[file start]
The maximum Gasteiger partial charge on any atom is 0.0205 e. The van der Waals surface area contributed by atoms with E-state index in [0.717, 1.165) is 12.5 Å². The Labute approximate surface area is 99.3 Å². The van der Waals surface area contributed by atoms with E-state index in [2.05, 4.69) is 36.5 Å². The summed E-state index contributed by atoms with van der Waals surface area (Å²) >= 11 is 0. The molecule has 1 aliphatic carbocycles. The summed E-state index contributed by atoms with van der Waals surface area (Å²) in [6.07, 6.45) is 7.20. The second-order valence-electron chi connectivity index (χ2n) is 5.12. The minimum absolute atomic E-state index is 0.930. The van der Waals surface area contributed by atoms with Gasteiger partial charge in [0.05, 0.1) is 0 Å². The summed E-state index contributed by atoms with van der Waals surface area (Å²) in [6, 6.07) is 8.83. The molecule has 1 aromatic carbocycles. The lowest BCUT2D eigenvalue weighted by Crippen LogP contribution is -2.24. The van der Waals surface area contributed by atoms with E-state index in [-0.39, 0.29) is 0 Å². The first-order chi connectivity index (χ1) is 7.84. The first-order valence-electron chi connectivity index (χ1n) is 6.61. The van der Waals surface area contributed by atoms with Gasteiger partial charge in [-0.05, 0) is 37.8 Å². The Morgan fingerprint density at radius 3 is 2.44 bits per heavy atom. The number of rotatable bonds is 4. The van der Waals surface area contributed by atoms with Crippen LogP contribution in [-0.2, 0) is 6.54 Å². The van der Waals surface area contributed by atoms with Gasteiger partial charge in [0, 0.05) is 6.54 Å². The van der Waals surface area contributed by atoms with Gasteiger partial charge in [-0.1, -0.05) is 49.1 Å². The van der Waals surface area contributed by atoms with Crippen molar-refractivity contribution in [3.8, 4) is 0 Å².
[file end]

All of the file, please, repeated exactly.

The maximum Gasteiger partial charge on any atom is 0.0205 e. The van der Waals surface area contributed by atoms with E-state index in [0.717, 1.165) is 12.5 Å². The Labute approximate surface area is 99.3 Å². The van der Waals surface area contributed by atoms with E-state index in [2.05, 4.69) is 36.5 Å². The summed E-state index contributed by atoms with van der Waals surface area (Å²) >= 11 is 0. The molecule has 1 aliphatic carbocycles. The summed E-state index contributed by atoms with van der Waals surface area (Å²) in [6.07, 6.45) is 7.20. The second-order valence-electron chi connectivity index (χ2n) is 5.12. The minimum absolute atomic E-state index is 0.930. The van der Waals surface area contributed by atoms with Gasteiger partial charge in [0.05, 0.1) is 0 Å². The summed E-state index contributed by atoms with van der Waals surface area (Å²) in [6, 6.07) is 8.83. The molecule has 1 aromatic carbocycles. The lowest BCUT2D eigenvalue weighted by Crippen LogP contribution is -2.24. The van der Waals surface area contributed by atoms with E-state index in [-0.39, 0.29) is 0 Å². The first-order chi connectivity index (χ1) is 7.84. The first-order valence-electron chi connectivity index (χ1n) is 6.61. The van der Waals surface area contributed by atoms with Gasteiger partial charge in [-0.05, 0) is 37.8 Å². The Morgan fingerprint density at radius 3 is 2.44 bits per heavy atom. The number of rotatable bonds is 4. The van der Waals surface area contributed by atoms with Crippen LogP contribution in [-0.2, 0) is 6.54 Å². The van der Waals surface area contributed by atoms with Gasteiger partial charge in [0, 0.05) is 6.54 Å². The van der Waals surface area contributed by atoms with Gasteiger partial charge in [-0.1, -0.05) is 49.1 Å². The van der Waals surface area contributed by atoms with Crippen molar-refractivity contribution in [3.8, 4) is 0 Å².